Dedication to Ammon and artist's signature


Trismegistos ID: 738614

Source Description


Cyrene Museum, inv. number unknown.


Rectangular base of white marble, broken off at lower left angle, with two large holes for a statue on top (0.595; 0.22;0.46).


Inscribed on front face, in three lines aligned at left.


0.016 to 0.025; no serifs, still slightly slanting mu, symmetrical nu, slightly smaller omicron and omega, slanting sigma.

Place of Origin

Cyrene .


Probably fourth century B.C. (lettering)


Found before 1993 in a votive depot South of Cyrene : in the area of the Wadi El Aish .

Last recorded Location

Seen in 1993 by C. Dobias-Lalou in Shahat : Cyrene Museum .

Text constituted from

Transcription from stone (CDL).


Mohamed-Reynolds-Dobias-Lalou, 2007 , pp. 28-30, n. 1, whence SEG , 57.2004. Cf. Rosamilia, 2014 , n. 4; Montanari, 2016 , p. 20.


Ἵππαρχος Ναύσιος Ἄμμωνι ἀνέθηκε (vac. 1) (vac. 1 line) [.] ίωνος ἔργον


2 ἀνέθηκε : Mohamed-Reynolds-Dobias-Lalou, 2007 , Rosamilia, 2014  ἀνέθηκεν

French translation

Hipparkhos fils de Nausis a consacré (ce monument) à Ammon. Oeuvre de [.] iôn.

English translation

Hipparchos son of Nausis dedicated (this monument) to Ammon. Work of [.] ion.

Italian translation

Hipparchos figlio di Nausis ha dedicato (questo monumento) ad Ammone. Opera di [.] ion.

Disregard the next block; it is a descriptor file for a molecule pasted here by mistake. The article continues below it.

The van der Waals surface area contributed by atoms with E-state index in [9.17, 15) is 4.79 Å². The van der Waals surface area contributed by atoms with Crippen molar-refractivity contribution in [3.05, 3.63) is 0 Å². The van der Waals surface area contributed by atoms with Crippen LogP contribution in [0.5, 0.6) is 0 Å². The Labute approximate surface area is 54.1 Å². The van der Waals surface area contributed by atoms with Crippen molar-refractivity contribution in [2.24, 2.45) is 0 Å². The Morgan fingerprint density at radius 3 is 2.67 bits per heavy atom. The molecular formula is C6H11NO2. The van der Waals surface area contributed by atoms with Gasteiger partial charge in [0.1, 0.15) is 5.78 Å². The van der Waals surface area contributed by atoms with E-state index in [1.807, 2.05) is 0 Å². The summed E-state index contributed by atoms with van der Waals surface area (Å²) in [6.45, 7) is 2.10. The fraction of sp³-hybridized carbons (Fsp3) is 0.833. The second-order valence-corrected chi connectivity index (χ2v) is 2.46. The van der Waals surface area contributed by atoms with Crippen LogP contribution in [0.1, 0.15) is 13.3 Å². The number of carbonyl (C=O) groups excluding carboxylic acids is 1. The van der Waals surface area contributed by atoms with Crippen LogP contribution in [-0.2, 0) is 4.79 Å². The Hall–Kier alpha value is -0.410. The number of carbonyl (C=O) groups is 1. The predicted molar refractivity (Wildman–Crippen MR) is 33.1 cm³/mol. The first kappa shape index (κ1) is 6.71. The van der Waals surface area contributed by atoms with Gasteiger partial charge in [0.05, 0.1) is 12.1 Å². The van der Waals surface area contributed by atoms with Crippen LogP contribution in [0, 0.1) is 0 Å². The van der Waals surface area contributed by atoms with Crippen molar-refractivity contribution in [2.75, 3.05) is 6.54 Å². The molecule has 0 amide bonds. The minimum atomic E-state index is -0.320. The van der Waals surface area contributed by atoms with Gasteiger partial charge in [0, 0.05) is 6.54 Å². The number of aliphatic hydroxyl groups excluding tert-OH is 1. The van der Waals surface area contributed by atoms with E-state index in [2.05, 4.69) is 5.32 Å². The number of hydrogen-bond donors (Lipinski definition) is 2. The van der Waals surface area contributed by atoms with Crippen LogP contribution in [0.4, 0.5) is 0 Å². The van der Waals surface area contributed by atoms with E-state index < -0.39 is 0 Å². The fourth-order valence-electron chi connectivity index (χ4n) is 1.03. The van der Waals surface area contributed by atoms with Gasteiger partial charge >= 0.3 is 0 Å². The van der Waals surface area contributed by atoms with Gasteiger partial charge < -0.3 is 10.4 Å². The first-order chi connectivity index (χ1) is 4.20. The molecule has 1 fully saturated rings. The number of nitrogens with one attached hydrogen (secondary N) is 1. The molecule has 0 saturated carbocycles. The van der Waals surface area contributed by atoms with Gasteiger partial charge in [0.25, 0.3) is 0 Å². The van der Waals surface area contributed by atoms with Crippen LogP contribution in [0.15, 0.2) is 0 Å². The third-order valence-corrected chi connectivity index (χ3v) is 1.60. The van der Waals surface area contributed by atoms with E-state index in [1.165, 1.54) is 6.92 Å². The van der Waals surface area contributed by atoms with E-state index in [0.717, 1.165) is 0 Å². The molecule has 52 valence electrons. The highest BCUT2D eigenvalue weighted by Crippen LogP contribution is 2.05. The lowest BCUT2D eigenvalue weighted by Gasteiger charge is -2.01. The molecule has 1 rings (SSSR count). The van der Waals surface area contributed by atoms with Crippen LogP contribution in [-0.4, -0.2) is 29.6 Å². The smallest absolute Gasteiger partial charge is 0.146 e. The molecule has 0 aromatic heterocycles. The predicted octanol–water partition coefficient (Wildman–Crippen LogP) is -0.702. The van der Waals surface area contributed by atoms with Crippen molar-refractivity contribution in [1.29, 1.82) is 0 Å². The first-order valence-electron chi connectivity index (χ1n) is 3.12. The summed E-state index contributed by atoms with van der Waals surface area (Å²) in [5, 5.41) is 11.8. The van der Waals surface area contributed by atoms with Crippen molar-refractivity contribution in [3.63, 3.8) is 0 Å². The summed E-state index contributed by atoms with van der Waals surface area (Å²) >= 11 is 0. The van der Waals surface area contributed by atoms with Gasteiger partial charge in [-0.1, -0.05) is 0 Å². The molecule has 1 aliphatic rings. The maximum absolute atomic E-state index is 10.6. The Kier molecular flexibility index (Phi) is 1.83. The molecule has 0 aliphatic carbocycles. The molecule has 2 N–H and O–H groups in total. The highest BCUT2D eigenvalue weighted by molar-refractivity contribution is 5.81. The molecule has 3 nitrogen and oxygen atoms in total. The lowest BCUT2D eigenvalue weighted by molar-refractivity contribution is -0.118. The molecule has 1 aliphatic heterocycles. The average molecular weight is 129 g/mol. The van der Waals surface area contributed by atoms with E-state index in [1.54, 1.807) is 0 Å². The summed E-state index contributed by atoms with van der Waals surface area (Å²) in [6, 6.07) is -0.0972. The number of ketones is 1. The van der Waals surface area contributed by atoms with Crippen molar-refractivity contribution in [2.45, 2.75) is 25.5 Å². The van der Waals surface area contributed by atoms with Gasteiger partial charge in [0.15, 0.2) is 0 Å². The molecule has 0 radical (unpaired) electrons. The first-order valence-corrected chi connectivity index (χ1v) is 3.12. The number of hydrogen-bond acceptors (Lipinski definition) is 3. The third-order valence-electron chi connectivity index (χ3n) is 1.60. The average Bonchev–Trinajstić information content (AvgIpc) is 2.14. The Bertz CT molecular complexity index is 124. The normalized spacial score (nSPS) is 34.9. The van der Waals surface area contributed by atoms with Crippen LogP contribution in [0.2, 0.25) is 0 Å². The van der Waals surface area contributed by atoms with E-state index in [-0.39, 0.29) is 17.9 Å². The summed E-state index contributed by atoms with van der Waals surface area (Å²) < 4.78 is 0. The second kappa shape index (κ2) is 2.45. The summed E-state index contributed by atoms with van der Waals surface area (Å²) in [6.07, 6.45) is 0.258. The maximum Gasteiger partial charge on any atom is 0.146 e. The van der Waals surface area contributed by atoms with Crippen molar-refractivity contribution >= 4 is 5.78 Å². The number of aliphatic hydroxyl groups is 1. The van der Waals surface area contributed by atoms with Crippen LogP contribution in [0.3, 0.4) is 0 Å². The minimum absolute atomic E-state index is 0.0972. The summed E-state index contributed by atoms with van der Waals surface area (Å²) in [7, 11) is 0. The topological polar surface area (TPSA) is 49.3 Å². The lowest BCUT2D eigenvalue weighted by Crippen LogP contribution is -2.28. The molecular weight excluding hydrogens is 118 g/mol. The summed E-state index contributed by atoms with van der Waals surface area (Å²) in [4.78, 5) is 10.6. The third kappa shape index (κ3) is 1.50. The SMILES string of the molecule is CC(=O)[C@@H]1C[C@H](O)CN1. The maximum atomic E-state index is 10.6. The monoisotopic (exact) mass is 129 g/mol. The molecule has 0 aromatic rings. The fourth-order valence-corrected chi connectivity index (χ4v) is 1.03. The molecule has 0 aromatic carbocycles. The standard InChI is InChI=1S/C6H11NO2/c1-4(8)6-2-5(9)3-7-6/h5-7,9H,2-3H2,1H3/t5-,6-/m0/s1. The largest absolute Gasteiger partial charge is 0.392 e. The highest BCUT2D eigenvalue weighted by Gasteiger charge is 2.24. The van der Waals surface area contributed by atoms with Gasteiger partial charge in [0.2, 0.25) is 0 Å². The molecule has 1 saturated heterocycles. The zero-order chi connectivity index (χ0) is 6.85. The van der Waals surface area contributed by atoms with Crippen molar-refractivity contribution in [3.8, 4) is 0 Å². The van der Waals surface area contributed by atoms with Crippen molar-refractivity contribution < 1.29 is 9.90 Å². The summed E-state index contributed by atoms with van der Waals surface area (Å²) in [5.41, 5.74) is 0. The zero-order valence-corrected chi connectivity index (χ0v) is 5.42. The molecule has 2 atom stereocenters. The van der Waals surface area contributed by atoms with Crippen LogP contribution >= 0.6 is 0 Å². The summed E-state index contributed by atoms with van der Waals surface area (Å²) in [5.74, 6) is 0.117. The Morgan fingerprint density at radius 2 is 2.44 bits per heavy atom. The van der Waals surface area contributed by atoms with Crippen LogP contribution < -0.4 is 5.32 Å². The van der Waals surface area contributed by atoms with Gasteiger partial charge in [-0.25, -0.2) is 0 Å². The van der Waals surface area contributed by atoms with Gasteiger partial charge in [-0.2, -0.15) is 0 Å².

Here is the most ancient epigraphical mention of Ammon, the only other one of Hellenistic date being IGCyr100200 in the second century B.C. Found by chance together with IGCyr108500, IGCyr108600, IGCyr108700, IGCyr108900, IGCyr109000, IGCyr109100, IGCyr109200, IGCyr109300, IGCyr109400, IGCyr109500, IGCyr109600, this is the only inscription of the group referring clearly to Ammon. Some pieces of sculpture found with them are also related to that god. See the commentary at IGCyr134800.

Another interesting feature is the rare formula with ἔργον for the sculptor's signature, perhaps also known at Euesperides (IGCyr091600). The only approaching formula has the verb ἠργάσσατο at IGCyr019000. In fact this formula, with letters as tall as those in the dedication, would rather originate from the dedicator and whould then not be exactly an artist's signature.

The sculptor, unknwown elsewhere, is probably a Cyrenaean, as his name is mentioned without an ethnic, but this is no inescapable argument.

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